I hear from you, I'll assume you are coming. I lent you my car, would that help? The pictures show conditions that must be met to do certain things. Make different sentences using words and phrases from the opposite page. You can have a passenger on a motorbike provided they wear a helmet. They don't cater for non-meat eaters here. What would your answers be to these questions? English Vocabulary in Use 43 1 Cause, reason, purpose and result Cause and reason You probably know how to use words like because, since and as t o refer t o the cause of or reason for something.
Here are some other ways of connecting clauses t o express causes and reasons. Note how verbs and nouns can d o the same job as conjunctions. Look at the picture of an accident, on the right. Here are several ways of talking about it. Owing t o the icy conditions, the two lorries collided.
The collision was due t o the icy conditions. ICE The collision was caused by ice on the road. The cause of the collision was ice on the road. Here are some other 'cause' words and typical contexts they are used in. The rise in prices sparked off a lot of political protest. Results H e did no work. Look at B opposite if you aren't sure. There was a controversial decision. She wrote to the local newspaper to protest.
I'd lost your phone number. This contract is illegal. It was in order to control prices. I wonder why? She applied for the job. Imagine what the causes might be and describe the events in different ways. Fill in the missing words. English Vocabulary in Use 45 23 Concession and contrast Concession means accepting one part of a state of affairs but putting another argument or fact against it. Although they were poor, they were independent.
He is a bit stupid. He's very kind, nevertheless.
I admit I was wrong, but I still think we were right to doubt her. I concede that you are right about the goal, but not the method. You have won this point in our argument. That's all well and good, but how are you going to pay us back?
You shouldn't seem so surprised. After all, I did warn you. It's all very well saying you love dogs, but who'll take it for walks if we do get one? He is boring, and he is rather cold and unfriendly, but, for all that, he is your uncle and we should invite him. Admittedly, she put a lot of effort in, but it was all wasted. Contrast I expected Mr Widebody to be fat. The reverse was true. We're not almost there at all; quite the opposite.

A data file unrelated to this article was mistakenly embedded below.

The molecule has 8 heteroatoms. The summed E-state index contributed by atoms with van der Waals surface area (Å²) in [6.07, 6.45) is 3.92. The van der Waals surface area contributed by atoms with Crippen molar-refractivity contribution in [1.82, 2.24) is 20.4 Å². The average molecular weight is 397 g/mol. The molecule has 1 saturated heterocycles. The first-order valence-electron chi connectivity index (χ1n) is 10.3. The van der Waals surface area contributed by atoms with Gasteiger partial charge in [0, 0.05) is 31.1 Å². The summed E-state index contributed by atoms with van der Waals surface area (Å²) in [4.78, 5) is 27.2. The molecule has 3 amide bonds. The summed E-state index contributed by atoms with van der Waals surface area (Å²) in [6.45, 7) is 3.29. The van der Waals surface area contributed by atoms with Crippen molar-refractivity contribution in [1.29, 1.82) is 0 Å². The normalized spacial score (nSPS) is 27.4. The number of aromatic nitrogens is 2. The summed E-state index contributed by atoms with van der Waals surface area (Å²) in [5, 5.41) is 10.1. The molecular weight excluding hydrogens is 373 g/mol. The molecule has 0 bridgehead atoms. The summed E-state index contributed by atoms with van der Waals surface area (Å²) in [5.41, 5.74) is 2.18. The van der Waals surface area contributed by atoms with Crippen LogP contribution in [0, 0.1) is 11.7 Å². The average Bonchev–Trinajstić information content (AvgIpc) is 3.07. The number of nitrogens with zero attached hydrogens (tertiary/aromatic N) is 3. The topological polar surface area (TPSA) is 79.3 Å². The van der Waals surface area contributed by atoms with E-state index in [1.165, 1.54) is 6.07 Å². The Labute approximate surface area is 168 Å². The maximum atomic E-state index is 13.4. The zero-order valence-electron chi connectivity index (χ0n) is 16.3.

We've got five miles to go yet. Everywhere in Europe they use metric measures. In contrast, Britain still uses non-metric. It's not actually raining now. O n the other hand, it may rain later, so take the umbrella. O n the other hand means 'that is true and this is true'; O n the contrary means 'that is not true, but this is true', e. John, quiet? On the contrary, he's the noisiest person I know or John is rather arrogant.
O n the other hand, he can be very kind. Note also these collocating phrases for contrast. When it comes to politics, Jim and Ann are poles apart. There's a world of difference between being a friend and a lover. There's a great divide between left and right wing in general.
A yawning gap divides rich and poor in many countries. There's a huge discrepancy between his ideals and his actions. Write a beginning for these sentences, as in the example. The reverse was true; she was short, with fair hair. On the other hand, it does have a big garden, so I think we should rent it. On the contrary, it's one of the cheapest hotels in town. In contrast, the traffic in Britain drives on the left. I feel quite full. I had a huge breakfast. If you can't, look at C opposite.
Across 1 a Now use the phrases from the word puzzle to make comments on these statements. She does quite the opposite. Sandra's a total atheist. Complete the sentences with phrases from B opposite. English Vocabulary in Use 47 Addition There are a number of ways of adding one idea to another in English.
You probably already know words like and, also and too. In addition you need some experience. Video cameras are becoming easier to use. Furthermore Moreover What's more" It'll take ages to get there and it'll cost a fortune. Likewise We'll have all the stress of going to court and giving evidence.
O n top of all that: I they should respect their teachers. Note also: To keep fit you need a good diet plus regular exercise.
He's on the school board, as well as being a local councillor. Alongside her many other hobbies she restores old racing cars. Jo Evans was there, along with a few other people who I didn't know. This last group are followed by nouns or by -ing. Do not say: As well as she speaks French, she also speaks Japanese. You can say: As well as speaking French, she Try to do it without looking at the opposite page. Dear M r Stoneheart The course covered t h e usual areas: I hope you will give my application due consideration.
Yours sincerely u r n Hope Nora Hope Rewrite the sentences using the word or phrase in brackets at the end. Excessive study can rapidly reduce mental powers too. This sentence in isolation does not mean much: We decided to look at the problem again and try to find a solution. What problem? We need to refer to some other sentence or to the context to find out. Problem and solution help organise the argument of the text, but they do not tell us the topic of the text.